THE ski slopes of Whistler and suburban Las Vegas might be good places for investigators to look as they hunt for offshore assets belonging to fallen child-minder ”Fast” Eddy Groves.
Groves, whose ABC Learning empire collapsed in 2008 owing more than $1.6 billion, was bankrupted by Commonwealth Bank a fortnight ago over an $8 million loan he had used to buy the Adelaide Dome. Trustee in bankruptcy Mark Robinson of PPB was appointed to chase down the dollars.
Queensland court records show Groves owned a gigantic spread on the southern outskirts of Vegas, worth $US2.5 million, and half of a $C454,000 ($A437,000) unit in a hotel development at Whistler, a ski resort town in British Columbia.
According to the Vegas place’s listing on a US real estate agent’s website, the Asian-themed, five-bedroom, eight-bathroom ”palace” comes complete with a double-sided glass fireplace, indoor water feature, 15-seat home theatre and a full-size billiard table.
Groves also had a bank account with US bank Wells Fargo, although it contained only a couple of thousand bucks.
CBD uses the past tense because Groves may well have flogged off the assets since last May, when he disclosed them to the Queensland Supreme Court records as part of a stoush over bail conditions (charges against the former milkman have since been dropped).
Groves told the court he needed his bail varied so he could travel to the US to sell the Vegas property, which he valued at $US2.5 million.
”I would like to be personally involved in any preparations for sale and not have to undertake these tasks remotely from Australia,” he said in an affidavit.
”The house is a significant asset.”
Significant indeed. The property also boasts a ”sleek and breathtaking swimming pool”, ”endless exotic wood built-ins, pro-grade appliances and state-of-the-art A/V throughout” and ”spectacular, unobstructed views of the entire Las Vegas Valley, day or night”, according to its listing on Oakville Properties.
It looks like Groves got a sale, with US property website Redfin recording it as changing hands for $US2.5 million on July 30 last year.
But could he have got more? Oakville is offering the ”stunning Asian-fusion contemporary estate” for a mere $US7 million.
CBD has dropped a line to the firm’s president, Aaron Wheeler, to see if it’s still on the market.
”TODAY’S co-host, Frances Whiting, owns shares in ABC Learning Centres.” – ABC Radio Queensland profile of ”astute businessman” Eddy Groves, August 3, 2005.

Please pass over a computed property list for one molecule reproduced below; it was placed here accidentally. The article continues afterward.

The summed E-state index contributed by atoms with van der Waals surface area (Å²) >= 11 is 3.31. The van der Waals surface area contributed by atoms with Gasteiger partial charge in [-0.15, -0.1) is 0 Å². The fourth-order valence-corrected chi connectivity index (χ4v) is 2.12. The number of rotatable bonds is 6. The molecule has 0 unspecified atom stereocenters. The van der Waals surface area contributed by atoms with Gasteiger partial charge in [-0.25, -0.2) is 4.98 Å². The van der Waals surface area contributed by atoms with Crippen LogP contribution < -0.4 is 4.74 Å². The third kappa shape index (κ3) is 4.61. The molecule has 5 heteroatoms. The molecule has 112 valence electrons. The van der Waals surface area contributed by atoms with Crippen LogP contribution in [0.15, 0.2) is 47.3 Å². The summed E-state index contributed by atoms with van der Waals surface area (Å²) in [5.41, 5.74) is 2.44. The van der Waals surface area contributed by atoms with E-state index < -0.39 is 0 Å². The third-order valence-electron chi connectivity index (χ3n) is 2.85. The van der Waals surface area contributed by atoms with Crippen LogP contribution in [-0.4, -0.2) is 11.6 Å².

Value of one ABC Learning share on August 3, 2005: $5.32.
Value of one ABC Learning share today: $0.
FANGS out for Macquarie Group at Uncle Rupert Murdoch’s The Sunday Times, which labelled the millionaires factory ”the vampire kangaroo” at the weekend.
The Sunday Times, Rupert’s weekend title, reckons that since 2005 funds controlled by Macquarie and its investment partners have paid just £1.8 million ($A2.7 million) in tax despite reaping £2.2 billion in divvies and interest payments on four big UK assets.
”If Goldman Sachs was dubbed Wall Street’s ‘vampire squid’ for ‘relentlessly jamming its blood funnel into anything that smells like money’, critics say Macquarie is Britain’s ‘vampire kangaroo’, feasting on our creaking infrastructure and then hopping back to Sydney with billions in its pouch,” the paper said.
It said Macquarie was not accused of breaking the law but used tax breaks and tax havens to ”whittle its tax bill down to, in most cases, nil”.
The joy of six
HE PROFESSES to be ”very happy”, but does a heart of stone beat under the cheerful exterior presented by Commonwealth Bank boss Ian Narev?
Asked during a teleconference on Tuesday to rate the bank’s record $3.78 billion half-year cash earnings, he told Bell Potter analyst TS Lim he plumped for six out of 10 ”because I’m very happy”.
”But I would never rate anything above that at seven,” he quickly added.
The transcript records an unidentified voice as chiming in: ”He is very hard-hearted.”
A TYPO in Tuesday’s CBD might have confused some readers. Liberal MP Josh Frydenberg did not get $1000 from Harmers Workplace Lawyers as part of the CEO Cookoff charity event on Monday night.
Harmers pledged the money as part of the fund-raising efforts of publican Justin Hemmes. Frydenberg gave $100 towards Hemmes’ $34,000 fund-raising total.
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